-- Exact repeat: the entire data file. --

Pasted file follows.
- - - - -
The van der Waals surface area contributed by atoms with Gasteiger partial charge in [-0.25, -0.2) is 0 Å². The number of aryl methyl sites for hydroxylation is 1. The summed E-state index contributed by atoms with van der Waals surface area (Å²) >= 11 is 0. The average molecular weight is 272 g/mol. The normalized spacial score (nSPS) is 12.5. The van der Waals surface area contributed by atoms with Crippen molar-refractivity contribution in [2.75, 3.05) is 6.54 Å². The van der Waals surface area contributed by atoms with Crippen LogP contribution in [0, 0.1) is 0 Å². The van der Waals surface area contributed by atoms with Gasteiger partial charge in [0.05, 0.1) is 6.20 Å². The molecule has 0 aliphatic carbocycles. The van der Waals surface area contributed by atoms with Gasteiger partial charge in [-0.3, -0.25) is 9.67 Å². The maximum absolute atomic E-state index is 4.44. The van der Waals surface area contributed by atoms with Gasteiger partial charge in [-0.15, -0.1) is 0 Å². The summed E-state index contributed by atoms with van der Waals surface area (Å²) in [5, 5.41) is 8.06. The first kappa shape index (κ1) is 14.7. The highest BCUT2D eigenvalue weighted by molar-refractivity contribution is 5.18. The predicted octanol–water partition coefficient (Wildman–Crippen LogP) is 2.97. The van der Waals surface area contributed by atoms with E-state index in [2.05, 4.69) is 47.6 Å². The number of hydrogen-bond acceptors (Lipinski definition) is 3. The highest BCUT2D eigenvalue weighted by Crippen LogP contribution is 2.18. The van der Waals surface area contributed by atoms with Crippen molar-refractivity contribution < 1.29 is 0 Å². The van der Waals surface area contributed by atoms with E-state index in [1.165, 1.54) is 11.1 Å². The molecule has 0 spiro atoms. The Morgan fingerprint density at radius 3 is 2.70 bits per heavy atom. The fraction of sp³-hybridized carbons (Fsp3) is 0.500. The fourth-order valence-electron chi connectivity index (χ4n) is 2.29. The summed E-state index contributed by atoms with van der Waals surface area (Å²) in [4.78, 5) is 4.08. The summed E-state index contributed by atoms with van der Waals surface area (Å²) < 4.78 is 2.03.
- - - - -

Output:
The van der Waals surface area contributed by atoms with Gasteiger partial charge in [-0.25, -0.2) is 0 Å². The number of aryl methyl sites for hydroxylation is 1. The summed E-state index contributed by atoms with van der Waals surface area (Å²) >= 11 is 0. The average molecular weight is 272 g/mol. The normalized spacial score (nSPS) is 12.5. The van der Waals surface area contributed by atoms with Crippen molar-refractivity contribution in [2.75, 3.05) is 6.54 Å². The van der Waals surface area contributed by atoms with Crippen LogP contribution in [0, 0.1) is 0 Å². The van der Waals surface area contributed by atoms with Gasteiger partial charge in [0.05, 0.1) is 6.20 Å². The molecule has 0 aliphatic carbocycles. The van der Waals surface area contributed by atoms with Gasteiger partial charge in [-0.3, -0.25) is 9.67 Å². The maximum absolute atomic E-state index is 4.44. The van der Waals surface area contributed by atoms with Gasteiger partial charge in [-0.15, -0.1) is 0 Å². The summed E-state index contributed by atoms with van der Waals surface area (Å²) in [5, 5.41) is 8.06. The first kappa shape index (κ1) is 14.7. The highest BCUT2D eigenvalue weighted by molar-refractivity contribution is 5.18. The predicted octanol–water partition coefficient (Wildman–Crippen LogP) is 2.97. The van der Waals surface area contributed by atoms with E-state index in [2.05, 4.69) is 47.6 Å². The number of hydrogen-bond acceptors (Lipinski definition) is 3. The highest BCUT2D eigenvalue weighted by Crippen LogP contribution is 2.18. The van der Waals surface area contributed by atoms with Crippen molar-refractivity contribution < 1.29 is 0 Å². The van der Waals surface area contributed by atoms with E-state index in [1.165, 1.54) is 11.1 Å². The molecule has 0 spiro atoms. The Morgan fingerprint density at radius 3 is 2.70 bits per heavy atom. The fraction of sp³-hybridized carbons (Fsp3) is 0.500. The fourth-order valence-electron chi connectivity index (χ4n) is 2.29. The summed E-state index contributed by atoms with van der Waals surface area (Å²) in [4.78, 5) is 4.08. The summed E-state index contributed by atoms with van der Waals surface area (Å²) < 4.78 is 2.03.